Christopher Meyer is a Founder of Monitor Talent. He writes and speaks about the trends shaping business and economic developments.
Chris’ recent research and consulting have focused on the development of the Adaptive Enterprise, helping companies create the capacity to sense, respond, and adapt to changes in their business environments.
From 2004 to 2009 he was the Chief Executive of Monitor Networks, a Monitor Group company. Prior to joining Monitor Group, Chris was the Director of the Center for Business Innovation at Cap Gemini Ernst & Young, from 1995 until its closing in December 2002. The Center fostered the conversation of leading issues among the business community, developed public conferences, established new services and businesses, and shared what it learned with business practitioners. At the CBI, he founded and served on the Board of the Bios Group, a venture that invested in applications of complexity theory to business.
Before joining Cap Gemini Ernst & Young, he was a Vice President and Group Head at Mercer Management Consulting, where from 1984 to 1995 he founded and built the firm’s practice in the information industries, comprising telecommunications, hardware, software, and information services and media.
Chris holds a B.A. in both Mathematics and Economics from Brandeis University and a M.B.A. (with Distinction) from The Harvard Business School. In addition, he held a University Predoctoral Fellowship in Economics at the University of Pennsylvania.
He serves on the Board of Icosystem, the Massachusetts Innovation & Technology Exchange, the Mass Nanotech Exchange, the Rhode Island Economic Development Corporation, and the advisory Boards of LaunchCyte and Corey McPherson Nash.
Christopher Meyer: One of the rules of capitalism that will diminish is the slavish response to financial incentives. So this happens at all levels. It’s a salesman saying, “I know this isn’t what the customer needs, but it’s what’s being spiffed this month, so I make an extra commission point.” But the sort of resignation that you’ve heard over the last 20 years since shareholder value analysis became a dominant management idea is, a CEO can’t go in some direction that doesn’t maximize immediate earnings because The Street will tell him, “That’s not the thing to do.” I think that’s being tempered now. And that the Apple example is an example that it may cost some profit margin to take responsibility for a company’s externalities. But that is becoming expected.
What this does is to give you a way to think about corporate social responsibility that actually makes a lot more sense. I think companies are confused by being asked to take responsibility for every social issue that there is, not just the health of their own workers, but you know, what does Apple have to do with breast cancer, for example? It’s not clear that there’s a close enough relationship there to make it worthwhile, and yet every company is under pressure to respond to the social ills in the world.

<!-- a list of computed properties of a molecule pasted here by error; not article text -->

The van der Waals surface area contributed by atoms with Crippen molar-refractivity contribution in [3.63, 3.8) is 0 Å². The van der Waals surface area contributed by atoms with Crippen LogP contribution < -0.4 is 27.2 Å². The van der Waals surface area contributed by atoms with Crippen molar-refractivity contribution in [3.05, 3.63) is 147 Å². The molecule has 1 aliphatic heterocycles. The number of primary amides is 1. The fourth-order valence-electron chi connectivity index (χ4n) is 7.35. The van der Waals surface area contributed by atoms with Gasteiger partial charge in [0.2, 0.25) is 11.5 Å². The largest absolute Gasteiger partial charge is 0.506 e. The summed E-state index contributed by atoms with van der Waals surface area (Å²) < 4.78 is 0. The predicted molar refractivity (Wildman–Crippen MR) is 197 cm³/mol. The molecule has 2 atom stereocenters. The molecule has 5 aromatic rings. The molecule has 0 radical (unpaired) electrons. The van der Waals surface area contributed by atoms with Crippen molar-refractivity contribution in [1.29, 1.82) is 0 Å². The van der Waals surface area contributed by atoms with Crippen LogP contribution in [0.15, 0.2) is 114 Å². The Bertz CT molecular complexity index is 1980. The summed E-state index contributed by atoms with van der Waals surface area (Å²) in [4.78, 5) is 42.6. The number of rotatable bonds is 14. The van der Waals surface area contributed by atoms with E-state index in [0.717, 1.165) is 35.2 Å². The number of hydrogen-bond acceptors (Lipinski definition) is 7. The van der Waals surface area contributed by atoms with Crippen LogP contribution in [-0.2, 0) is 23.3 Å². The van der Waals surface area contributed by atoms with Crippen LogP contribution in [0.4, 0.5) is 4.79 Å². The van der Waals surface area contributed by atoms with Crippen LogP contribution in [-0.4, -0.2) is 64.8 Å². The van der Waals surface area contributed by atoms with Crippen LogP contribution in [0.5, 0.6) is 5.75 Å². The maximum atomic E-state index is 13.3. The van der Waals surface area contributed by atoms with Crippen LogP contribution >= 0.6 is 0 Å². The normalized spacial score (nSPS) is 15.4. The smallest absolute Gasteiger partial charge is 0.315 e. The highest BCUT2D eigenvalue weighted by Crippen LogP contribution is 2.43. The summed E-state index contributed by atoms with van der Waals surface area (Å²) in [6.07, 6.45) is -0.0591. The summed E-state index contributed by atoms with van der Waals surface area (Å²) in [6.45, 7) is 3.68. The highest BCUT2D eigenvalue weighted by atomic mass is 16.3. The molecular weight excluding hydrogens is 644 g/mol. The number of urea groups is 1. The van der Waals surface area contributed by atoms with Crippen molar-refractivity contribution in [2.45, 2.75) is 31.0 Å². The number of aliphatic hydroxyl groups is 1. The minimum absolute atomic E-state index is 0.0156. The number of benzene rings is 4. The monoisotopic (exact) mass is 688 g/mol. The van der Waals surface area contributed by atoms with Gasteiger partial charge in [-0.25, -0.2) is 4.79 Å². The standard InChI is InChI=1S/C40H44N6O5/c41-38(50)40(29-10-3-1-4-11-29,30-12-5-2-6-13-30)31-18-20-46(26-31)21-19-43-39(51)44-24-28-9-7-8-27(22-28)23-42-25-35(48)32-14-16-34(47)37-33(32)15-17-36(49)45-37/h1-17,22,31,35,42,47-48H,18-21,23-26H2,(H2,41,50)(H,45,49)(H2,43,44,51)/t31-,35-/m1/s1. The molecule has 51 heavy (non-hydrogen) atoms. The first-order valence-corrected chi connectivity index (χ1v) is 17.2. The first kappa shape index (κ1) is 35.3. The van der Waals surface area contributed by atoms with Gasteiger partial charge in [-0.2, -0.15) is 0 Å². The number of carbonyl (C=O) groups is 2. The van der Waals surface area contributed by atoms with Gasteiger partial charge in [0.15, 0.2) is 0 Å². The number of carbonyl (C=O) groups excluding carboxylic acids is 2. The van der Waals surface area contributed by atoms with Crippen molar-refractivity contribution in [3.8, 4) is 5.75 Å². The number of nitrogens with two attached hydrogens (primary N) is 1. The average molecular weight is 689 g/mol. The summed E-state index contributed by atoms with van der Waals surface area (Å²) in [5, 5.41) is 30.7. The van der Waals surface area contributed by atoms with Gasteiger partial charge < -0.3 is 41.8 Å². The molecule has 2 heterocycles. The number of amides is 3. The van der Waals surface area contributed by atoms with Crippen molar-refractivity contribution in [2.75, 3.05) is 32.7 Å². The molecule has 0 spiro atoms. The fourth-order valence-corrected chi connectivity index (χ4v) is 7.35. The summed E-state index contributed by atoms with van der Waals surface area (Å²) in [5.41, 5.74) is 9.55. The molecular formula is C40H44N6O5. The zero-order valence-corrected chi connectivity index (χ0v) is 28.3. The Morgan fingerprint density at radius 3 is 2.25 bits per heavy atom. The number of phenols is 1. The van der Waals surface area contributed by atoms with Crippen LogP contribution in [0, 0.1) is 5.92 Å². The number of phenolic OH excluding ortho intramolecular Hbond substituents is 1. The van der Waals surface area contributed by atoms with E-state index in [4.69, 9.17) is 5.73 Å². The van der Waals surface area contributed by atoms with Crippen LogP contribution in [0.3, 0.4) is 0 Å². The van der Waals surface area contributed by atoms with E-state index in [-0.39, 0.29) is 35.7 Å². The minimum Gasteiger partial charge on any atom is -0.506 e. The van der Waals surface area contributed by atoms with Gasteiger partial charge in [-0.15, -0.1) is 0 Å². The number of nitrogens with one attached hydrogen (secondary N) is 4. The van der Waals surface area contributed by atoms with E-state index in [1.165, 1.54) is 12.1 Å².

What we write about is a strategy for taking responsibility, not for the society, but for the company itself. And that can come in layers:
Take Ownership. So, if you’re Procter and Gamble, you can trace the consumer waste created by your packaging. You’re responsible for that. And while you did not have to previously take on the cost of disposing of it, what P&G has said is that by 2050 they will have zero contribution to landfill from their packaging. And they have an intermediate goal for 2020. “We’re responsible for it. We can do something about it,” and they have taken action on it.
For example, in the Philippines, they’ve found there was no recycling industry other than for metals and high-density plastics. So, they put together three companies from around the world - I think one from Germany and one from Brazil - and said, “There is an opportunity in the Philippines, why don’t you start this business?” P&G didn’t take an interest in the business; they just made the management effort to solve the problem because they were taking responsibility for this waste stream.
Take Action. Now, a next level out is Apple and Chinese labor practices. They can’t control what Chinese companies do, but they can have an influence on it. So what they do we call “taking action,” it’s not quite ownership, but they can declare themselves interested, they can audit what’s happening, they can govern their own behavior in a way that could affect how Chinese companies behave.
Take An Interest. And then the final layer, we call “taking an interest.” An example of that would be the Shell Foundation. So Shell is interested in the issue of cooking fuels in India and Bangladesh, which are harmful to the women who use them. They don’t make the fuels, they don’t make the stoves, they don’t distribute them. It’s not really in their business, but they say, cooking fuel is related to our business; we’re in the energy business. So we do take an interest and we support NGOs that are working on this problem as opposed to NGOs working on, you know, an arbitrary cause that someone cares about.
So take ownership, take action, take an interest, is a way of rationalizing responsibility for a corporation’s actions with social benefits, which is a little more coherent than generalized corporate social responsibility.
Directed and Produced by
Jonathan Fowler & Elizabeth Rodd